Ever since Sir Isaac Newton figured out why apples fall down and not up, we've known the hard truths about gravity--and one of the hardest is that when you hit the ground, you can break a bone. With 206 bones in the human body, there's a lot of potential for breakage.
If you're on the mend from a fracture, there are some ways you can speed healing and make yourself more comfortable.
Butt out. Smoking can delay the healing of bones--up to five months longer for serious fractures and less for minor breaks, says orthopedic surgeon George Cierny III, M.D., of Atlanta. He has shown experimentally that nicotine and other substances in cigarette smoke reduce the amount of oxygen reaching bone tissue, causing the delay in healing. So if you're a smoker, expect a longer-than- average healing time.
Watch what you drink. It's still unknown what effect alcohol and caffeine have on healing, but researchers know that people who consume beverages containing these two substances are more likely to endure fractures. That's because caffeine and alcohol affect bone mass and interfere with calcium absorption, which builds stronger bones.
"In our study, there was an increased risk of getting fractures in those who drank more than four cups of coffee daily or about two glasses of alcohol--wine, beer or a highball," says Graham A. Colditz, M.D., a researcher at Harvard Medical School in Boston.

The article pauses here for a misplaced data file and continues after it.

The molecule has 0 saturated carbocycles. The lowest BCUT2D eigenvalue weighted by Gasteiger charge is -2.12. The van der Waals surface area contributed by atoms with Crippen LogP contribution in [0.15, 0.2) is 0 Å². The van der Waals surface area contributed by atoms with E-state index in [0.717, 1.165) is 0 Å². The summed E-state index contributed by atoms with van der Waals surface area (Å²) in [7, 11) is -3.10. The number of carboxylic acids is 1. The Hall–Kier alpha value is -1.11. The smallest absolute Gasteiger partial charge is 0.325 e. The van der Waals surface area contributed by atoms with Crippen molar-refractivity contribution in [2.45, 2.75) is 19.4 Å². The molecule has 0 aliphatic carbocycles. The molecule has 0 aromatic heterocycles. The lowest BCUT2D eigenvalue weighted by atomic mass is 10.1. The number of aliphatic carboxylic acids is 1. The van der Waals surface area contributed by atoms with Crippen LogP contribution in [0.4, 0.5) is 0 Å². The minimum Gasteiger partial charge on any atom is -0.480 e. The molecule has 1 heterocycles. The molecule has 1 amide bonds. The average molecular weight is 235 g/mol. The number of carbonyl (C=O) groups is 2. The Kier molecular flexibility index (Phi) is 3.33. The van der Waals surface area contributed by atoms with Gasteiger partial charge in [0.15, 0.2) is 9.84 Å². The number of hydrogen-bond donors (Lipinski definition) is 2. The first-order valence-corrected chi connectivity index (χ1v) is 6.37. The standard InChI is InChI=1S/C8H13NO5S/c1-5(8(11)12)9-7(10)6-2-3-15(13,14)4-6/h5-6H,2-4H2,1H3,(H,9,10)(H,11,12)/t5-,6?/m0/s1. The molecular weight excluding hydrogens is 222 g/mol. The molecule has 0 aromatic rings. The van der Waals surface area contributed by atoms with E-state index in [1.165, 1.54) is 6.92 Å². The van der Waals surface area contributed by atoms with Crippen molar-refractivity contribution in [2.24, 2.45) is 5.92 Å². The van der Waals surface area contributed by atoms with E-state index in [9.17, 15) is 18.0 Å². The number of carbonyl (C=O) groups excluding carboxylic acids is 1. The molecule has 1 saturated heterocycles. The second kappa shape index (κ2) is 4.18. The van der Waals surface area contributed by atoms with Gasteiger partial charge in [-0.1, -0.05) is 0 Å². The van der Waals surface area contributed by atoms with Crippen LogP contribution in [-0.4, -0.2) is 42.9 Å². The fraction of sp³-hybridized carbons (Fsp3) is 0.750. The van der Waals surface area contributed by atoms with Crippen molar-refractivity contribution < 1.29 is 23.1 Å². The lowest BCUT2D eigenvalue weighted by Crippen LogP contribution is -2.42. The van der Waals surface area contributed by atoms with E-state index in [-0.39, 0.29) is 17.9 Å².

When to See the Doctor
The most important thing you should know about broken bones is that they require immediate medical attention. If you even suspect a fracture, have a doctor check it out. Otherwise, you may further damage the broken bone. There's also risk of infection and delayed healing.
Use Gravity to Stop Itchy Casts
Bothered by that annoying itch from inside a cast? Don't try to scratch it with a ruler, clothes hanger or other device--you' ll just get more itching from the tiny cuts caused by your scratching.
"Instead, simply elevate the fractured area so that it's above the level of your heart," suggests Philip Sanfilippo, D.P.M., a San Francisco podiatrist who specializes in sports injuries and treatment. "By doing that, you'll diminish blood flow to the area and reduce swelling. Often that's enough to relieve the itching."
RICE is nice. On the first-aid front, most experts suggest some big chill-even after your doctor has treated you. The acronym RICE--rest, ice, compression and elevation-describes the best way to hasten healing and prevent further damage. If you have a minor fracture that's protected by an air cast or soft cast, your doctor might let you remove the cast now and then to apply ice directly.
"Put a bag of frozen vegetables on the fracture for about 20 minutes, then remove it for 10," suggests Steven Subotnick, D.P.M., a sports podiatrist in Hayward, California, and author of Sports and Exercise Injuries. "But make sure you put a washcloth between your skin and the ice bag to prevent an ice burn." Since you want to avoid pressure on the area, the cold compress should be applied lightly.
Even if you can't take off a soft cast, you can apply ice to the outside of the cast, and it will help chill the area underneath.